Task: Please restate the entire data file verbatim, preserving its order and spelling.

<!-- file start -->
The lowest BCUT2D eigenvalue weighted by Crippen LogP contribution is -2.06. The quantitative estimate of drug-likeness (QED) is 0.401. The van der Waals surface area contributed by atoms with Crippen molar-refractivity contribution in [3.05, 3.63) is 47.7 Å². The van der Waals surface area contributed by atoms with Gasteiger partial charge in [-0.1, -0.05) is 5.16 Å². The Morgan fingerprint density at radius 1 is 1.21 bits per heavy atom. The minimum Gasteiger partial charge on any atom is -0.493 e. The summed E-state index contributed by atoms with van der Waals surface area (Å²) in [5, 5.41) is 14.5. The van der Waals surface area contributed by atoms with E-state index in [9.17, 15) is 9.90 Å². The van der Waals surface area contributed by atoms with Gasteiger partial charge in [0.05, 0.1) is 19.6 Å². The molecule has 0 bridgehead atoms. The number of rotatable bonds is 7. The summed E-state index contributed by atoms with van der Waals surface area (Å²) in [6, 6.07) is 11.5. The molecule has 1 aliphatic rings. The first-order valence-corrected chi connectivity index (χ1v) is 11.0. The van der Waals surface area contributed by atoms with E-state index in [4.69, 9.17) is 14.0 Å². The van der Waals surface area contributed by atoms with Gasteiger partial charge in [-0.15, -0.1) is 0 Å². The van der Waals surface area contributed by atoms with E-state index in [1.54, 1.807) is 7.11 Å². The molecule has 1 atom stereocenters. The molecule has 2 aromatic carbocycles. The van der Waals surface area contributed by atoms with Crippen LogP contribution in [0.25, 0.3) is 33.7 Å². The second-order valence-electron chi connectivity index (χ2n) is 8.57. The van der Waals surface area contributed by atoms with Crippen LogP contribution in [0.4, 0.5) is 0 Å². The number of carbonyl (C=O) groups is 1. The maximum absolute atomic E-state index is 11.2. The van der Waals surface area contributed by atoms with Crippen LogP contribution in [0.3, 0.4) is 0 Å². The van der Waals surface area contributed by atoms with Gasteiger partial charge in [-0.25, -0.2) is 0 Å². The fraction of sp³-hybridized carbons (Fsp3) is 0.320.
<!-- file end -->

The lowest BCUT2D eigenvalue weighted by Crippen LogP contribution is -2.06. The quantitative estimate of drug-likeness (QED) is 0.401. The van der Waals surface area contributed by atoms with Crippen molar-refractivity contribution in [3.05, 3.63) is 47.7 Å². The van der Waals surface area contributed by atoms with Gasteiger partial charge in [-0.1, -0.05) is 5.16 Å². The Morgan fingerprint density at radius 1 is 1.21 bits per heavy atom. The minimum Gasteiger partial charge on any atom is -0.493 e. The summed E-state index contributed by atoms with van der Waals surface area (Å²) in [5, 5.41) is 14.5. The van der Waals surface area contributed by atoms with E-state index in [9.17, 15) is 9.90 Å². The van der Waals surface area contributed by atoms with Gasteiger partial charge in [0.05, 0.1) is 19.6 Å². The molecule has 0 bridgehead atoms. The number of rotatable bonds is 7. The summed E-state index contributed by atoms with van der Waals surface area (Å²) in [6, 6.07) is 11.5. The molecule has 1 aliphatic rings. The first-order valence-corrected chi connectivity index (χ1v) is 11.0. The van der Waals surface area contributed by atoms with E-state index in [4.69, 9.17) is 14.0 Å². The van der Waals surface area contributed by atoms with Gasteiger partial charge in [-0.15, -0.1) is 0 Å². The van der Waals surface area contributed by atoms with E-state index in [1.54, 1.807) is 7.11 Å². The molecule has 1 atom stereocenters. The molecule has 2 aromatic carbocycles. The van der Waals surface area contributed by atoms with Crippen LogP contribution in [0.25, 0.3) is 33.7 Å². The second-order valence-electron chi connectivity index (χ2n) is 8.57. The van der Waals surface area contributed by atoms with Crippen LogP contribution in [0.4, 0.5) is 0 Å². The number of carbonyl (C=O) groups is 1. The maximum absolute atomic E-state index is 11.2. The van der Waals surface area contributed by atoms with Crippen LogP contribution in [0.3, 0.4) is 0 Å². The van der Waals surface area contributed by atoms with Gasteiger partial charge in [-0.25, -0.2) is 0 Å². The fraction of sp³-hybridized carbons (Fsp3) is 0.320.